Sennheiser HD 220 Originals Review
- Full but easy-going sound
- Light and comfortable
- Bass could be tighter, deeper
- More expensive than HD 218
- Review Price: £36.70
- Blue and white Adidas finish
- 19-21,000 Hz frequency response
- Angled headphone jack
- Carry case
- Closed-back design
The Sennheiser HD 220 Originals have been given the traditional colours of the Adidas logo – white and blue – but at heart they’re just like the Sennheiser HD 218 on-ear headphones, which have been available for years. The construction’s the same, featuring plastic for the main body of the headphones and fake leather for the pads and headband pad. You just have to pay a slight premium for the Adidas branding, but as they sell for between £35 and £40 instead of around £33, the extra cash is not a show-stopper.
Each ear cup swivels around by 90 degrees, increasing portability. Unlike some on-ear headphones, the arms don’t fold down completely so although they’re lighter and less bulky than most supra-aural sets, the HD 220 Originals’ portability is somewhat limited. They come supplied with a rather natty blue and white pouch, which – in our opinion – shows off the blue and white colour scheme much better than the headphones themselves.
This is perhaps our key gripe with the Sennheiser HD 220 Originals. Over the last few weeks, we’ve been wearing them about town, on the way to work and so on – yet we’ve never quite gotten over the embarrassment factor that comes with seeing your bonce adorned with a pair of bright white and blue headphones whenever faced with a reflective surface. Perhaps it’s the influence of Narcissus talking, but we do urge you to make sure you’re a-ok with the bright colour scheme of these headphones before picking them over the more sober-looking HD 218 or HD 228.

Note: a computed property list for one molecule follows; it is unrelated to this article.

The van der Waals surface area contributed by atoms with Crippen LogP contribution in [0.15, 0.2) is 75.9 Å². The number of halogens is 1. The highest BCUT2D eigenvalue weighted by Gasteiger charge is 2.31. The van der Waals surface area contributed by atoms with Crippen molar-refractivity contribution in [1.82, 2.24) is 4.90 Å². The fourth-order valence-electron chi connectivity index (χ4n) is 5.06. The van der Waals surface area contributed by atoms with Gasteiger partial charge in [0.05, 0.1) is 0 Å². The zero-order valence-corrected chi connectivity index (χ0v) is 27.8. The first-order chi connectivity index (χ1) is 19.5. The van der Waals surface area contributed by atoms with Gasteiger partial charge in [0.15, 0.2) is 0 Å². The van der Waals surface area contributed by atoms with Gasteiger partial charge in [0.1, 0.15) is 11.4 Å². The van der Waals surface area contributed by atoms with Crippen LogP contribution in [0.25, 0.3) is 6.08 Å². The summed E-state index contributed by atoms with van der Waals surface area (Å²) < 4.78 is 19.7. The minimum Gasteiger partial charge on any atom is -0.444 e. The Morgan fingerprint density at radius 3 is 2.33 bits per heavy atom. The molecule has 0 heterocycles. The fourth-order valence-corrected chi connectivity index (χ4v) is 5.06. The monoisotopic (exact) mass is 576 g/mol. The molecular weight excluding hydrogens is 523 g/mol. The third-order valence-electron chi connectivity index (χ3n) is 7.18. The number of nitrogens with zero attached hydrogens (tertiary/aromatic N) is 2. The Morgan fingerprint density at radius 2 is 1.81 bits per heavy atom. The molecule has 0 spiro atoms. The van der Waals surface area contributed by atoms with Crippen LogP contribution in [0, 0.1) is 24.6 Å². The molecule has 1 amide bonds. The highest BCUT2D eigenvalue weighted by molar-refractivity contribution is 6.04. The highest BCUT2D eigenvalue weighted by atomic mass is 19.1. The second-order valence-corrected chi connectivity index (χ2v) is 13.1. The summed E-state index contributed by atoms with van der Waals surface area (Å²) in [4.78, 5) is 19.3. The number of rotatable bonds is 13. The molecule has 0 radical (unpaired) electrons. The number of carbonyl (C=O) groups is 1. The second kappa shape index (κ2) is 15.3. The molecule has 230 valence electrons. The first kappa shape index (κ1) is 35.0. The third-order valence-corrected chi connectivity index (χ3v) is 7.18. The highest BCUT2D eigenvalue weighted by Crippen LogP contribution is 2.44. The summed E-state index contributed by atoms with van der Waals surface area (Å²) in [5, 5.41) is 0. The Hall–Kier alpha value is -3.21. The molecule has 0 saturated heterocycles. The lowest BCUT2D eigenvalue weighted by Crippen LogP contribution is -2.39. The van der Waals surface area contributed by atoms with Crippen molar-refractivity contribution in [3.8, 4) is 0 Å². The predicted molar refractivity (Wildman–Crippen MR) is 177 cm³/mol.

The all-plastic construction doesn’t feel super-strong, but shows no signs of wear thus far. It does seem a cut below the metal-and-plastic construction of the wonderfully cheap MEElectronics HT-21 though.
Pleather (plastic leather) often causes ear overheating, but the design of the HD 220 Originals is comfy enough for listening sessions of several hours. Behind the pleather covering of the earpiece is a foam pad that rests on your ear. The sound passes through a mesh circle within the pleather cover – this is naturally the bit that needs to be over your ear canal to get the correct sound, and sound isolation.
While the sound doesn’t fall apart as badly as some other on-ear headphones when they’re not placed perfectly on your ears, sound isolation does. With the correct seal around the mesh circle, we found the HD 220 Originals’ isolating enough to use on public transport – crucially without disturbing nearby passengers with ‘yer bangin’ tunes. Leave them resting on the wrong part of your ear and you’ll be able to hear the conversations, sneezes and snuffles of people nearby all too well.
They’re closed-back headphones, so virtually the only sound that’ll leak out is from the front of each speaker rather than the back. Isolation is superior with IEM earphones that use rubber tips, so if you’re planning on walking past roadworks daily or taking the London tube and can face having an earpiece jammed down your ear canal, consider an alternative like the Sennheiser CX310 Originals. Or one of the dozens of other great IEM pairs available.